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Shiny-object syndrome.

Am I spoiling my child? Is there a difference between being spoiled and being a spoiled brat? God, I hope so.
“Alexa, add camera drone to Christmas List.”
Liam and I are going through our Tuesday morning routine of eating breakfast at the kitchen counter when he has this epiphany of needing a camera drone.
“Why do you want a camera drone?” I ask.
He looks over at the pantry. “To watch the candy drawer while I’m at school and make sure you don’t take any of my candy. Duh.” as if that reasoning is iron-clad and totally worth the expense of a camera drone.
He will not be getting a camera drone for Christmas, on account that he got a drone last Christmas and the Christmas before. The first one he broke within two weeks, and I blamed it on poor craftsmanship from FAO Schwartz. The second one is sitting on his dresser collecting dust and has been since the start of the year. It’s right next to his ukulele he’s never learned to play, which sits right next to a box of Legos he never opened.
Am I spoiling him? It’s something I keep my eye on. He hasn’t crossed over into being a spoiled brat, but I certainly overindulge him from time to time. This past spring break, we spent the week in London and Amsterdam. I took him on the London Eye and to see Big Ben. I arranged a train ride to Amsterdam and took him to see the Holland tulip farms, an event that happens only 6 weeks a year. Where acres and acres of what is normally green farmland transform into rows of color, like stacked crayons across the land. 
As an avid plant lover, he was thrilled. He was appreciative and immersed. Watching him experience the tulip farms in all their glory was like watching a lifelong memory being tattooed on his brain.
Between all the flowers and booking a hotel that featured endless jars of candy in the lobby and not one but two hotel cats that lived on the premises and were always available for pets, I thought I built enough good grace to do something not-so-fun for kids.
So I took him to the Anne Frank house. For the most part, he did good. He didn’t complain, but the weight of the museum had zero impact on him. To be fair, he is only 8. I didn’t expect him to have any profound thoughts on the situation. But near the end of the tour, he took a piece of candy from his pocket, likely swiped from the hotel lobby just hours before, and asked if he could eat it. It was 9 am. We hadn’t had breakfast yet. And we’re in the Anne Frank house, for crying out loud!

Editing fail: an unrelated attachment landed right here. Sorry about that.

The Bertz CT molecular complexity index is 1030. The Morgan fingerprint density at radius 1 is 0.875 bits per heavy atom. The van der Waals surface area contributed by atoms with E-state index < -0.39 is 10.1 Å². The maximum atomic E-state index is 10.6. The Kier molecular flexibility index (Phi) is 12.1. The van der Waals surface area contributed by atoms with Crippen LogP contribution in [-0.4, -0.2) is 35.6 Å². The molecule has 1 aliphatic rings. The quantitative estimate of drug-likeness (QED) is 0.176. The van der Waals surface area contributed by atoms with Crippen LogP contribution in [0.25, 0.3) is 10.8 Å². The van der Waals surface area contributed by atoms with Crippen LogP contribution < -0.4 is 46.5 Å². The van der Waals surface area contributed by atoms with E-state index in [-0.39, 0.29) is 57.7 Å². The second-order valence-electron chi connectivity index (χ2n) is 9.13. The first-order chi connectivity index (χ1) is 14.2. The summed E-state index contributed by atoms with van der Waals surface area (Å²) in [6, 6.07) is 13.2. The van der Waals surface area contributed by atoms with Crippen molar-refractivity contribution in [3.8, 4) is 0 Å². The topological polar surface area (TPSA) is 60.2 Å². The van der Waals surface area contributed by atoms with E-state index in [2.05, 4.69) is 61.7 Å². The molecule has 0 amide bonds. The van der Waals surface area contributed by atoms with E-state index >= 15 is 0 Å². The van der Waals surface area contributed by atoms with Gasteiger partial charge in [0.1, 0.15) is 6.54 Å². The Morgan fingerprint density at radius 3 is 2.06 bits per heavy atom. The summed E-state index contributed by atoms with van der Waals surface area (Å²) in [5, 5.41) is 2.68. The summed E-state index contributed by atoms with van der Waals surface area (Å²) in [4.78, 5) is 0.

‘Not right now,’ I say, to which he hangs his head and starts to mope. His feet start to drag as if he were relying on that piece of candy to carry him to his next meal. And the contrast of standing in the Anne Frank house with a child complaining about candy was enough to bring out the worst in me. 
If you were a patron and happened to look over at me and my son, it’d look like a mother whispering something in her son’s ear, being respectful of their surroundings. But it was so much more. It was the movements, the words, and the tone a mother reserves for her most impactful moments. Where my movements become almost robotic as I descend into a squat position, my mouth perfectly aligned to his ear. Close enough so no one, not even God himself, will hear what I’m about to say. I speak through clenched teeth, yet every single word is crystal clear. 
And I say:
We are standing in a house where a girl wasn’t allowed to look out her window for years. 
She couldn’t go see a movie.
She couldn’t sit in her garden.
She couldn’t use the bathroom during the day.
She couldn’t walk around the little space she had.
She died when she was 16. That’s only twice your age.
If you continue to mope about not being able to eat a piece of candy, I am going to lose my shit on you.
Not my proudest moment. But he stopped moping. He apologized. If he didn’t understand the weight of what Anne Frank went through before, he probably felt like he could connect with her now. I believe that moment is the difference between him being spoiled and him being a spoiled brat.
After our travel home and a much-needed return to school, he came home with a paper in his folder that said ‘My Favorite Part of Spring Break’ at the top. Each child in the class was tasked to draw a picture of what they loved about their spring break. Part of me was expecting to see a stick figure running through rows of tulips. A smaller part of me feared seeing a stick figure apologizing to his mother in the Anne Frank house. But it was none of those things. It was a picture of a stick figure blowing on a trumpet because on Easter day, my Uncle gave him his childhood trumpet. An old trumpet that had probably not been cleaned for decades. That Easter Sunday, my son was obsessed with the trumpet, as well as the Monday and Tuesday that followed, which is when he was tasked to draw his favorite part of spring break. Maybe the tulip farm wasn’t a lasting memory. But neither was the trumpet. A mere week later, it sits next to the dusty drone, the quiet ukulele, and the unopened Lego box.

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